Sitting at the ground zero of my soul, I looked around in disbelief at the collapse of the world as I knew it. For a long time there was nothing to do but sit there. Sit there and die. Sit there and deny. Sit there and digest.
And then one day, six years later, it was time to move.
There was no graduation announcement, no certificate of aliveness or slap on the back. Just a quiet inhale stretching the cage of my heart just big enough for the light to get in.
The moment I fell open to grief.
Falling open didn't change my level of pain, but it did change my level of participation in my grief. Instead of an escape-seeking victim I became a sober human being exploring the cavern of my heart with a magnifying glass called grief.
You see, the only way I would find my way out of this land of loss was by finding my way in. My own way in. Not your way in or the five expected ways in, but my own unique, heart-breaking, heart-quaking, heart-opening way in.
This falling open to grief doesn't change grief. It just changes how it lives in me.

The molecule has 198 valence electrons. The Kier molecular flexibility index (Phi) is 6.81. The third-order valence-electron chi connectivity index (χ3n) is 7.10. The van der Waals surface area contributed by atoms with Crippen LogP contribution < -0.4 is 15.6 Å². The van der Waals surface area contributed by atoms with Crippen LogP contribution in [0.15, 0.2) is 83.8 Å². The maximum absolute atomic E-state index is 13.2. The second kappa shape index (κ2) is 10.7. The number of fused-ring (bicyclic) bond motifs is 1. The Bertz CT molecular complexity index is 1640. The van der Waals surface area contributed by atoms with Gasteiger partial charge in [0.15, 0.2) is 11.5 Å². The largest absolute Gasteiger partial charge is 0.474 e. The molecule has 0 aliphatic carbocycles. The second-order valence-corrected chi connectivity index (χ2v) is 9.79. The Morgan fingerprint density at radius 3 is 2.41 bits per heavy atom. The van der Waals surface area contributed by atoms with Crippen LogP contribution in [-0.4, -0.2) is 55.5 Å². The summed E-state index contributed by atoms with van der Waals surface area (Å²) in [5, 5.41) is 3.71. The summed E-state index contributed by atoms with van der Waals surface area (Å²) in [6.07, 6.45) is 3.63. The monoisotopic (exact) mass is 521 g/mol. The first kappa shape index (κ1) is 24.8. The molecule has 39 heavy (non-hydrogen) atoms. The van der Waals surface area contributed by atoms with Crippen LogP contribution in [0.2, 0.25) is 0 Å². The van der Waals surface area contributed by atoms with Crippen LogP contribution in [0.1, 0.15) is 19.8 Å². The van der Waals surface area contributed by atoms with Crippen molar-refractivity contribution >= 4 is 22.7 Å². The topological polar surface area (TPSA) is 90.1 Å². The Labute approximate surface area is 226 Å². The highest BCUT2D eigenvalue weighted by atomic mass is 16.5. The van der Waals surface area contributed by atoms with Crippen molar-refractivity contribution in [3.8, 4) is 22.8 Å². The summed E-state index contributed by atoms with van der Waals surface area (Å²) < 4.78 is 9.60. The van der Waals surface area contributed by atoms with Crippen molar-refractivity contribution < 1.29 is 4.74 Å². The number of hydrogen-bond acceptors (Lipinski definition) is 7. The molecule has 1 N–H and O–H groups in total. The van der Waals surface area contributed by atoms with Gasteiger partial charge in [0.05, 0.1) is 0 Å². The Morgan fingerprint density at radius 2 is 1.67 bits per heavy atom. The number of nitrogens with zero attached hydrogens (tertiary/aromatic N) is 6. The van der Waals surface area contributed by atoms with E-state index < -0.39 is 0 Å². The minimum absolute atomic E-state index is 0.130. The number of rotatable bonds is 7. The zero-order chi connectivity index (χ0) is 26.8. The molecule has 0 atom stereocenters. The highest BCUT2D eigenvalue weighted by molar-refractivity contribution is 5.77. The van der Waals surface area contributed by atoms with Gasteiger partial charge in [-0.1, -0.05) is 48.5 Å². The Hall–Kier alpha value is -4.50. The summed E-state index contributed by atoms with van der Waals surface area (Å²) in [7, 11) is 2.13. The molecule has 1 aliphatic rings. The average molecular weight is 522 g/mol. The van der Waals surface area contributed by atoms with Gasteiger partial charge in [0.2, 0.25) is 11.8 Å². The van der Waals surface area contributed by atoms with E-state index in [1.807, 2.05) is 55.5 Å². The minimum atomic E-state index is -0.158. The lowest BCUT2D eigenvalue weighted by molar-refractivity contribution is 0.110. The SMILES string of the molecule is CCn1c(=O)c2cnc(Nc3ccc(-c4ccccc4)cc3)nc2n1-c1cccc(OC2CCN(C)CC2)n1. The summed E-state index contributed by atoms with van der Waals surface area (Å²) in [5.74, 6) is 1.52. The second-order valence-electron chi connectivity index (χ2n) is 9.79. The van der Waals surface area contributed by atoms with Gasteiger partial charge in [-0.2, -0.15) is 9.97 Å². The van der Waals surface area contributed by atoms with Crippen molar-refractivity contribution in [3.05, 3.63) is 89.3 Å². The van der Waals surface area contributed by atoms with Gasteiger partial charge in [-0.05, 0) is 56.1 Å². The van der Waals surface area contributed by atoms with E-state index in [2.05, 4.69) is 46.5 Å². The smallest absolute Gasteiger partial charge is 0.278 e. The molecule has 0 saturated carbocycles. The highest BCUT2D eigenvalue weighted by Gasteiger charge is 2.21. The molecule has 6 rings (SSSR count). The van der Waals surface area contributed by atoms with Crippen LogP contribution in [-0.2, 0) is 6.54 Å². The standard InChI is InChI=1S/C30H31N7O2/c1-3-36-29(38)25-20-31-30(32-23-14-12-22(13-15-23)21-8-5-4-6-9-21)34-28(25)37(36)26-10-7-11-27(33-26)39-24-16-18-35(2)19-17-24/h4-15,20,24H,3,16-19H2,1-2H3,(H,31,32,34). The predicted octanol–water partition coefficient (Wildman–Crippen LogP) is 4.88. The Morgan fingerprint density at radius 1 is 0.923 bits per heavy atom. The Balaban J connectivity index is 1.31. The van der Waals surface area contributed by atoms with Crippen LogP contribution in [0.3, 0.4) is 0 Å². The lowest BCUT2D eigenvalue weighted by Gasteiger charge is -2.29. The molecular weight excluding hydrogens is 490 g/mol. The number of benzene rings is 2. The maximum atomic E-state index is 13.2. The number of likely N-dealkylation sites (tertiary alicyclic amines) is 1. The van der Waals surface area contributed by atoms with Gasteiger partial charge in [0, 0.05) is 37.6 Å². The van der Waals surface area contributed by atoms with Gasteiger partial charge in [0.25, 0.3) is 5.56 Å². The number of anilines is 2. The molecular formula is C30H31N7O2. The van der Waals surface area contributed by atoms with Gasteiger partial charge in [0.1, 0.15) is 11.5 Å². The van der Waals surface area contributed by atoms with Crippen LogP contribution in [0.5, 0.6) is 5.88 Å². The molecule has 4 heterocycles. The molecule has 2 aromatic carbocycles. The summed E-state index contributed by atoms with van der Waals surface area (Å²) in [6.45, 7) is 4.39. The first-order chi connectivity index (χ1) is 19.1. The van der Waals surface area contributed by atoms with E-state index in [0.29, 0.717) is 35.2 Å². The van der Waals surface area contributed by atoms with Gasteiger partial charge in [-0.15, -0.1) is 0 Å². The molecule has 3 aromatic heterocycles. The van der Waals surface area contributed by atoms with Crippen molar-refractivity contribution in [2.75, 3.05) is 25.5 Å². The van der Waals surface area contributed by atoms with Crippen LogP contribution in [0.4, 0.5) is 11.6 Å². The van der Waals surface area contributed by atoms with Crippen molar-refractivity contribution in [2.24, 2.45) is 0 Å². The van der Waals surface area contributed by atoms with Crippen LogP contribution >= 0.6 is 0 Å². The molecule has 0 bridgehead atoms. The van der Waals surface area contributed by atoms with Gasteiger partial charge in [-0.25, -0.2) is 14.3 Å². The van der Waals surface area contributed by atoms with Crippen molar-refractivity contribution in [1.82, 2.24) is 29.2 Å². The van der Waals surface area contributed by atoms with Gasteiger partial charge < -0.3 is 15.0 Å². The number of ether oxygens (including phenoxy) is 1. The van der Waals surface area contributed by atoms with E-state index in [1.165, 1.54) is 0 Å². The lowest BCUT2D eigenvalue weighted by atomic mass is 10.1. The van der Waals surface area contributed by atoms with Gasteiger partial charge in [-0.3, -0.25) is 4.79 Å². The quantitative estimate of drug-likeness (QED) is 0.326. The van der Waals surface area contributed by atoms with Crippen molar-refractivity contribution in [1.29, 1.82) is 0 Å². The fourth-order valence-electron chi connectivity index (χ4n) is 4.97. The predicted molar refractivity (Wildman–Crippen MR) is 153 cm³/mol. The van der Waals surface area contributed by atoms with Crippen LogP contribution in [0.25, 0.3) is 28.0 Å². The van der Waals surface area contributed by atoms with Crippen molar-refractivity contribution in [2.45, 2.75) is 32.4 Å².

I allow the missing to be a form of gratitude; the memories to be shared instead of shamed; and the anniversaries to be commemorations instead of condemnations.
I never knew grief to be gentle or kind until I began to treat her gently and kindly. In the beginning I could only fight her until I collapsed in exhaustion every night. It wore down my soul and my heart. I would still be fighting her to this day had I not realized she was here to stay.
I could move out, move on, remarry, rewind, slow down, speed up, check out or lean in, but grief had carved out a permanent place in my heart. Instead of constantly trying to evict her, I finally granted her residence in my heart right between love and joy.
For me falling open to grief happened quietly, the way the first green shoots appear on a burned hillside. To the observer the land still looks desolate, but life has taken root.
However we've earned our grief; it's ours forever, just like our loved ones. I can't think of a better way to honor their death than to let it inform and inspire our life.
This post is part of Common Grief, a Healthy Living editorial initiative. Grief is an inevitable part of life, but that doesn't make navigating it any easier. The deep sorrow that accompanies the death of a loved one, the end of a marriage or even moving far away from home, is real. But while grief is universal, we all grieve differently. So we started Common Grief to help learn from each other. Let's talk about living with loss. If you have a story you'd like to share, email us at firstname.lastname@example.org.